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CELL PHONE CONTROLLED HOUSE AUTOMATION

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CELL PHONE CONTROLLED HOUSE AUTOMATION Powered By Docstoc
					CELL PHONE CONTROLLED HOUSE AUTOMATION



                    By

                Hieu Huynh
                Mark Jiang




      ECE 445, SENIOR DESIGN PROJECT
                  FALL 2006




            TA: Pervesh Thakker

             05 December 2006
                Project No. 1
                                      ABSTRACT

We designed and constructed a cell phone controlled house automation system. The
system allows users to send commands from their cell phones to control both a thermostat
and a security camera.

Commands are sent via a cell phone’s text messaging capabilities to a dedicated email
account. The email account is checked by a PC running a Perl script and valid commands
are then parsed and sent out to either the thermostat or the security camera via Bluetooth.
The thermostat or security camera will then send a reply back to the PC, which sends an
email back to the user’s cell phone.

Our designs worked, but improvements can still be made in the areas of camera
compatibility and better user interface.

Overall, the final price of implementation was not as high as anticipated as some parts
were not needed. However, if this product were to be produced and sold, further cuts
would be needed to make the end price competitive. Also, several parts such as the
computer and the video camera can be used if the user has them existing in the house, so
their purchase would not be necessary.
                                              TABLE OF CONTENTS

1.   INTRODUCTION ....................................................................................................................1
     1.1 Purpose ...............................................................................................................................1
     1.2 Specifications ......................................................................................................................1
     1.3 Subprojects .........................................................................................................................1
         1.3.1 Power Supply Module ...............................................................................................1
         1.3.2 Thermostat Module ...................................................................................................1
         1.3.3 PC with Bluetooth Dongle ........................................................................................2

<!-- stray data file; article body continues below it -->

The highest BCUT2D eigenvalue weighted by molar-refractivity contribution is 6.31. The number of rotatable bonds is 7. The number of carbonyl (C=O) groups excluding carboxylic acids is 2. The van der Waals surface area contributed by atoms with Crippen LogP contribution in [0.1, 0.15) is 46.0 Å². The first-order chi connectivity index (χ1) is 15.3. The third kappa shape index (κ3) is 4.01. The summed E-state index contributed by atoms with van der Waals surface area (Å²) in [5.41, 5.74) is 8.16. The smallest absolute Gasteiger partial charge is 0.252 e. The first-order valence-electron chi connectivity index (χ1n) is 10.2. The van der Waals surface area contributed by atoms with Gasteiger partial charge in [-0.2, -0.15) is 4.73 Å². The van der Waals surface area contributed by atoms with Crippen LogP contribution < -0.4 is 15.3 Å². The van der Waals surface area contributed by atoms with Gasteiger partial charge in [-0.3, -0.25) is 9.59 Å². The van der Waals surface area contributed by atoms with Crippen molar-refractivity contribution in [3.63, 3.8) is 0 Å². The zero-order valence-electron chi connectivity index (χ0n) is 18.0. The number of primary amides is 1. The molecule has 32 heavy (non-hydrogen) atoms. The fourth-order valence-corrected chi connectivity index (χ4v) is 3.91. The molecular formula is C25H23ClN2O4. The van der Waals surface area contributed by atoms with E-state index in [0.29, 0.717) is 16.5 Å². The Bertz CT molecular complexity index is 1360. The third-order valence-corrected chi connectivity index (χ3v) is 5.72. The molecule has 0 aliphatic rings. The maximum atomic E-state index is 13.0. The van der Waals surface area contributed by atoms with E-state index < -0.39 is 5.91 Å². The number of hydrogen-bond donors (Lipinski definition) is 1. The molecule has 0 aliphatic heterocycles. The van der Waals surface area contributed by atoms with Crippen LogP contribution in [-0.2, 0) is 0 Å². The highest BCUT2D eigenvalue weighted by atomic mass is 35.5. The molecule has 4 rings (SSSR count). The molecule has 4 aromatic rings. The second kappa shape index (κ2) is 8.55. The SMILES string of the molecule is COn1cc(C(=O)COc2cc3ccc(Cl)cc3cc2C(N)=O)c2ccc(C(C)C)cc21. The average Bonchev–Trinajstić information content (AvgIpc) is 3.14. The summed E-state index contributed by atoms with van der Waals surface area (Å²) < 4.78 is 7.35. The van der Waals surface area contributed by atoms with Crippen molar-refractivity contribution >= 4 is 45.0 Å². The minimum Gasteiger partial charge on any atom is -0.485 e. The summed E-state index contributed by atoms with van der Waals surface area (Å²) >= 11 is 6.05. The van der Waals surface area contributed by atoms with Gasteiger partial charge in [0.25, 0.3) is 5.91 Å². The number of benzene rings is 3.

1.3.4 Email Account ...........................................................................................................2
         1.3.5 Security Camera Module ...........................................................................................2

2.   DESIGN PROCEDURE ...........................................................................................................3
     2.1 Power Supply Design .........................................................................................................3
     2.2 Thermostat Design ..............................................................................................................3
     2.3 PC with Bluetooth Dongle Design .....................................................................................4
     2.4 Email Account ....................................................................................................................4
     2.5 Signal Replication ...............................................................................................................4
     2.6 Signal Reproduction ...........................................................................................................5

3.   DESIGN DETAILS ..................................................................................................................6
     3.1 Power Supply Module ........................................................................................................6
     3.2 Thermostat ..........................................................................................................................6
     3.3 PC with Bluetooth Dongle ..................................................................................................6
     3.4 Security Camera..................................................................................................................7

4.   DESIGN VERIFICATION .......................................................................................................8
     4.1 Power Supply .....................................................................................................................8
     4.2 Bluetooth Communication .................................................................................................8
     4.3 Cell Phone to PC Communication .....................................................................................8